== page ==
Thursday, February 1, 2024.
Stittsville, ON – “Protect, restore, regenerate, and rewild Stittsville’s Wetlands for future generations.” The mission of the Friends of Stittsville Wetlands (FoSW) is building momentum as the new volunteer, community-based organization receives its first grant from another local environmental non-profit.
FoSW are thrilled to announce that they have received a major grant of $3500 from the Ottawa Stewardship Council (OSC). This funding will help the newly created not-for-profit organization build its capacity to protect a provincially significant wetland that is on the doorstep of Stittsville and threatened by continuing development pressures as well as policy changes by the Province of Ontario in late 2022.
This unique ecological treasure is less than one kilometre from Stittsville’s Village Square Park. It is accessible by the TransCanada Trail – Canada’s national trail and the longest network of multi-use recreational trails in the world.
This wetland, known as the Goulbourn Wetland Complex, covers over 906 hectares, and provides a home to Species at Risk including Blanding Turtles, Snapping Turtles, and over 150 species of birds (eBird), including four Species at Risk. This wetland also serves as a habitat for a variety of species, including Northern Spring Peeper, bullfrog, muskrat, raccoon, beaver, mink, red fox, coyote, white-tailed deer, and red squirrel.
The portion of the wetland of particular interest to the Friends of Stittsville Wetlands is located immediately west of the urban boundary of Stittsville and north and south of the TransCanada Trail.
This portion also includes the headwaters of Poole Creek, which runs through the heart of Stittsville. The upper portion of Poole Creek, west of Stittsville Main Street, is considered a cold or cool water stream – and one of only two in Ottawa. It is recognized as a crucial and rare aquatic habitat. The long-term health of Poole Creek is dependent on the overall health of its headwaters, found within the Goulbourn Wetland Complex.
Stavinga, President of FoSW, former Mayor of Goulbourn, and former Ottawa City Councillor stated, “This funding from the Ottawa Stewardship Council will help the Friends of Stittsville Wetlands increase public awareness and build community action to protect our wetlands and reverse the impact of the changes made by the Province of Ontario in 2022. These policy changes rolled back decades of progressive environmental protection measures and we are already seeing adverse impacts on the health of our wetlands.”
“The OSC shares FoSW’s mission of protecting these wetlands, which provide ecosystem services like carbon sequestration, water storage and release during drought and flooding, and improving water quality,” said OSC Chair Janet Mason.
“This funding from the Ottawa Stewardship Council is a great step in supporting this new organization dedicated to advocating for the protection of our wetlands,” said Stittsville Councillor Glen Gower. “It is also recognition of all the hard work that Janet Stavinga, Steve Klein, and the community have put into establishing the Friends of Stittsville Wetlands since last Spring. Congratulations!”
Funds for FoSW came from a reserve held by OSC that it received in 2014 from Waste Management as part of its community compensation for the landfill on Carp Road. “OSC is glad that the compensation funds continue to be used for environmental stewardship in Stittsville that benefits all residents and wildlife,” stated Mason.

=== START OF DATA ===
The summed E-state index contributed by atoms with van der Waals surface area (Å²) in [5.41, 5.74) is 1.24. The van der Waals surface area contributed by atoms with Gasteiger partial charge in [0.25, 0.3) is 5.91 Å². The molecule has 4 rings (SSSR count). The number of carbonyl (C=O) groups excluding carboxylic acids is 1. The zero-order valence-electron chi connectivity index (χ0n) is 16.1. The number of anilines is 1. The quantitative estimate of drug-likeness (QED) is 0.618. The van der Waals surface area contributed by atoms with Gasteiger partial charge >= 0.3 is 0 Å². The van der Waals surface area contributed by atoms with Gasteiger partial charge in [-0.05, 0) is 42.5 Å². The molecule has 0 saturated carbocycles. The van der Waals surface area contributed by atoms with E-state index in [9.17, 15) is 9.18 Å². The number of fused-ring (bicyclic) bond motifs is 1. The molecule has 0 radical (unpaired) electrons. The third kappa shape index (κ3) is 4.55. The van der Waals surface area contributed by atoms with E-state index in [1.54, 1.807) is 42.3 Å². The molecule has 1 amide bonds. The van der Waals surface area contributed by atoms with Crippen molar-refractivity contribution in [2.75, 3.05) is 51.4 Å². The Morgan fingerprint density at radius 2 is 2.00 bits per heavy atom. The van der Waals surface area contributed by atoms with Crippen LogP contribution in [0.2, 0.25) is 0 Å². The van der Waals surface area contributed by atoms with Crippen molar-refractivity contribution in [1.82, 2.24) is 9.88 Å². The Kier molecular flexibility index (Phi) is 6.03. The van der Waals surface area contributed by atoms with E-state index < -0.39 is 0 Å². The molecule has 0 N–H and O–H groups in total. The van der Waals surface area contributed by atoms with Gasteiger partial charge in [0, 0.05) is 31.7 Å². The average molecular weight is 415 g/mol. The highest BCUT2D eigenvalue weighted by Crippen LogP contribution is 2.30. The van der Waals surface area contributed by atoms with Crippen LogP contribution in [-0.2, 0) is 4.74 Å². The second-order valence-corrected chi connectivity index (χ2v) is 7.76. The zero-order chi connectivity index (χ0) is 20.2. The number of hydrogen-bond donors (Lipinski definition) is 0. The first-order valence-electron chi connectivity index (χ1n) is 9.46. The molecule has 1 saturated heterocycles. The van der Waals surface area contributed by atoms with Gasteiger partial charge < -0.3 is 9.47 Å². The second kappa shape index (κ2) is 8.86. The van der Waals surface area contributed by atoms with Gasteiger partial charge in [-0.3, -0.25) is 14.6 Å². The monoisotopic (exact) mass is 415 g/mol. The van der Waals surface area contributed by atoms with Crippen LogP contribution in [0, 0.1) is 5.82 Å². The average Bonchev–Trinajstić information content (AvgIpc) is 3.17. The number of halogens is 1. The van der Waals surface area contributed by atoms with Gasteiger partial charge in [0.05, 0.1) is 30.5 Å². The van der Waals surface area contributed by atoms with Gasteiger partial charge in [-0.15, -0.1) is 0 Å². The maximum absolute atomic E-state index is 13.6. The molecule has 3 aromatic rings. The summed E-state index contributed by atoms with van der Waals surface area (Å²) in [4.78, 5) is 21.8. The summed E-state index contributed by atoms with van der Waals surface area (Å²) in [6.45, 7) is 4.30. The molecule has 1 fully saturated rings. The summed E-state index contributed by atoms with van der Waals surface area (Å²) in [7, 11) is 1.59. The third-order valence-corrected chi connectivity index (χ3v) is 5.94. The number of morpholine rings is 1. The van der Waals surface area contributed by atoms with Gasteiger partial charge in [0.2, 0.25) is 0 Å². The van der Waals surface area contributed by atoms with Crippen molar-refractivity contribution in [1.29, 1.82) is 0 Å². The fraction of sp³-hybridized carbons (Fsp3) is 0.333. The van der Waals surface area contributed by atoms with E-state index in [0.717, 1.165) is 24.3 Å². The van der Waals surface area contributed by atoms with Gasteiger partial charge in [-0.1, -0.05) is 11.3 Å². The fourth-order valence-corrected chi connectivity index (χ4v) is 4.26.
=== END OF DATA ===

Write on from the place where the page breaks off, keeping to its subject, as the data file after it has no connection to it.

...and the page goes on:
About Friends of Stittsville Wetlands.
Building on the momentum of the Protecting Our Wetlands meeting hosted by City Councillor Gower on June 8, 2023, Stittsville residents Steve Klein and Janet Stavinga hosted a special follow-up meeting to discuss the formation of a community group dedicated to the protection and enhancement of the fragile and ecologically significant wetlands in Stittsville. This community meeting, held on June 26, 2023, was a great success with many participants committing to be part of the newly formed community group, Friends of Stittsville Wetlands.
The health of our wetlands continues to be threatened by land conversion for development, invasive species, pollution, artificial modification of water levels, and climate change. These threats have been further exacerbated by policy changes by the Province of Ontario in late 2022. Specifically, the quiet abandonment of the now archived A Wetland Conservation Strategy for Ontario 2017–2030 as noted by the Office of the Auditor General of Ontario in the May 2023 State of the Environment Report, and the overhaul of the Ontario Wetland Evaluation System by the Province of Ontario triggered by Bill 23, More Homes Built Faster Act, 2022.
The mission of the Friends of Stittsville Wetlands is to protect, restore, regenerate, and rewild the wetlands west of Stittsville for future generations. The Friends of Stittsville Wetlands became incorporated on January 1, 2024.
About the Ottawa Stewardship Council
The Ottawa Stewardship Council is a volunteer, non-profit organization that promotes and supports environmental stewardship projects in Ottawa. The OSC uses a P-4 model – public, private, plural partnerships – to work with the City of Ottawa, businesses, schools, communities, and other environmental organizations. OSC has used over $16,000 of the compensation fund for projects in Stittsville, mainly in partnership with Sacred Heart High School for environmental education and stewardship in Kemp Woodlands.
The Friends of Stittsville Wetlands and the Ottawa Stewardship Council are members of the Nature Network, a federated member group of about 155 member groups across Ontario under the auspices of Ontario Nature.